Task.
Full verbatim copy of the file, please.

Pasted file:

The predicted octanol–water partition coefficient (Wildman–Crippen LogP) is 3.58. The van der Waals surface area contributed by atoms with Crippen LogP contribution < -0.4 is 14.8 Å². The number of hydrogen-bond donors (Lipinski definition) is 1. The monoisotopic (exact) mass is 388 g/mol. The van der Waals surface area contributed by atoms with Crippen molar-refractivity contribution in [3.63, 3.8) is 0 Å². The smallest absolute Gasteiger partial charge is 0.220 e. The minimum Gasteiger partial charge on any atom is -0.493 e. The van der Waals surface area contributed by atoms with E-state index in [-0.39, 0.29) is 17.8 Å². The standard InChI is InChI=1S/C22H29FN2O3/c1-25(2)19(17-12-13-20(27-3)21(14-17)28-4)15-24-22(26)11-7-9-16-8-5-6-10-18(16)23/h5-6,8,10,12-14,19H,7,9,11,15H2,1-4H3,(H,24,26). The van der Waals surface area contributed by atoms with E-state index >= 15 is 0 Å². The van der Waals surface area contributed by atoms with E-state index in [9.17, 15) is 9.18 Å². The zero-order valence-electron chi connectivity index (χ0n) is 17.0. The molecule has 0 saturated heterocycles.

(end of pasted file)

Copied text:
The predicted octanol–water partition coefficient (Wildman–Crippen LogP) is 3.58. The van der Waals surface area contributed by atoms with Crippen LogP contribution < -0.4 is 14.8 Å². The number of hydrogen-bond donors (Lipinski definition) is 1. The monoisotopic (exact) mass is 388 g/mol. The van der Waals surface area contributed by atoms with Crippen molar-refractivity contribution in [3.63, 3.8) is 0 Å². The smallest absolute Gasteiger partial charge is 0.220 e. The minimum Gasteiger partial charge on any atom is -0.493 e. The van der Waals surface area contributed by atoms with E-state index in [-0.39, 0.29) is 17.8 Å². The standard InChI is InChI=1S/C22H29FN2O3/c1-25(2)19(17-12-13-20(27-3)21(14-17)28-4)15-24-22(26)11-7-9-16-8-5-6-10-18(16)23/h5-6,8,10,12-14,19H,7,9,11,15H2,1-4H3,(H,24,26). The van der Waals surface area contributed by atoms with E-state index >= 15 is 0 Å². The van der Waals surface area contributed by atoms with E-state index in [9.17, 15) is 9.18 Å². The zero-order valence-electron chi connectivity index (χ0n) is 17.0. The molecule has 0 saturated heterocycles.